If your home lost electricity during the last storm, you may wonder why your generator did not take over to give your home power. One possible reason why your generator did not work correctly is the electric transfer switch. To see if this could be the issue, use the four-step guide below to check your generator's automatic transfer switch.
Step 1: Turn On Your Generator
Before you turn your attention to the transfer switch, you should first check to see if your generator is operating correctly. If the motor has malfunctioned, you may need to turn your efforts towards it.
However, if you are able to easily turn your generator on, turn the main circuit breaker off in your home. If the power from the generator does not reach your home, there is a good chance the automatic transfer switch is not functioning properly. If this is the case, proceed with the next three steps.
Step 2: Flip the Override Switch
With the generator still running, locate the automatic transfer switch on the outside of the machine. Look for a switch on the unit that indicates it is the manual override switch.
Flip the switch, and check the power in your home. If you have electricity in your house, the automatic circuit in the transfer switch may have malfunctioned.
If this is the case, the circuit may need to be replaced by a qualified technician. Until you are able to have it repaired, you will need to manually turn on the switch to fully activate your generator.
However, if you still do not have power in your home, there could be another issue with the transfer switch. Go on to the next step to investigate further.
Step 3: Check the Wire Connections
With the power in your home still off, shut down the generator. Then, inspect the wires connected to the transfer switch. If one has become dislodged from the relay contact, this is likely the issue causing the lack of power.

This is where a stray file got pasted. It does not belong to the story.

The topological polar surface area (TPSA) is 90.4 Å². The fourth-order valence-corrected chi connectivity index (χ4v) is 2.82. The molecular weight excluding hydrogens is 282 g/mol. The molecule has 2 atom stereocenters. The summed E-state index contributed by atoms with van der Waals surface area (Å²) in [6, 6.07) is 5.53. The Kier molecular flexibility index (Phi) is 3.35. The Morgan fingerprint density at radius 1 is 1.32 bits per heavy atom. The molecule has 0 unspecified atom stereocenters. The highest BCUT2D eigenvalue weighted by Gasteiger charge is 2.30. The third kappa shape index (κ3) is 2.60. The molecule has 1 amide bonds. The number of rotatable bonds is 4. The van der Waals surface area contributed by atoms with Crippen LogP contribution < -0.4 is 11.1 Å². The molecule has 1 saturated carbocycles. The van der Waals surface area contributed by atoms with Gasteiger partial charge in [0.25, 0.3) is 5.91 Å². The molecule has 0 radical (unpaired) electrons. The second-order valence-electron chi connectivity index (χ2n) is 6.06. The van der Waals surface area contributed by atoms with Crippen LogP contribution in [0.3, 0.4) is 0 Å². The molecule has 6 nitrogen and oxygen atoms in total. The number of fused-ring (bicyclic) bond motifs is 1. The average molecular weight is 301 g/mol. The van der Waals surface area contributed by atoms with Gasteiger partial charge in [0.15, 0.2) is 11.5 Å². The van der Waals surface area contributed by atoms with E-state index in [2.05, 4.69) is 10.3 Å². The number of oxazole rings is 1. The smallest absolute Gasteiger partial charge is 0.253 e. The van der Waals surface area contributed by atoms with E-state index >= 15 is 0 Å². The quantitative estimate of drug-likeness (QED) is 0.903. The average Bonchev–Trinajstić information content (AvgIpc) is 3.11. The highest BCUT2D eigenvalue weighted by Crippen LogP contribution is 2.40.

To reconnect the wire, check the voltage on the switch and wires using a multimeter before handling the wires directly. If you get any type of reading, there is still an electrical current running through the system. If so, contact a professional who is familiar with electric transfer switches to inspect it further.
If you do not find any current, loosen the relay contact, and wrap the wire around the base. Then, tighten the screw. Turn the generator back on to see if this has fixed the issue.
If you still do not have power or did not find any loose wires, turn the generator off again. Then, go on to the next step.
Step 4: Inspect the Relay Contacts
Once you have found that the wires are secure, look at the relay contacts to see if they show signs of rust. If the metal has started to oxidize, the rust may be blocking the current.
Using a small metal brush, gently remove any excess rust on the relay contacts. Then, restart the generator to see if cleaning the contacts has made a difference.
If removing the rust does not work, look closer for signs of wear and damage. If the contacts are worn out or burnt, they may be unable to pull current through the switch.
After going through the above guide, you may strongly suspect that your generator's switch is causing the problem with your generator's ability to power your home during outages. If so, you may want to contact a technician so they can professionally inspect the electric transfer switch and discuss with you whether to repair or replace it.Share
14 June 2017
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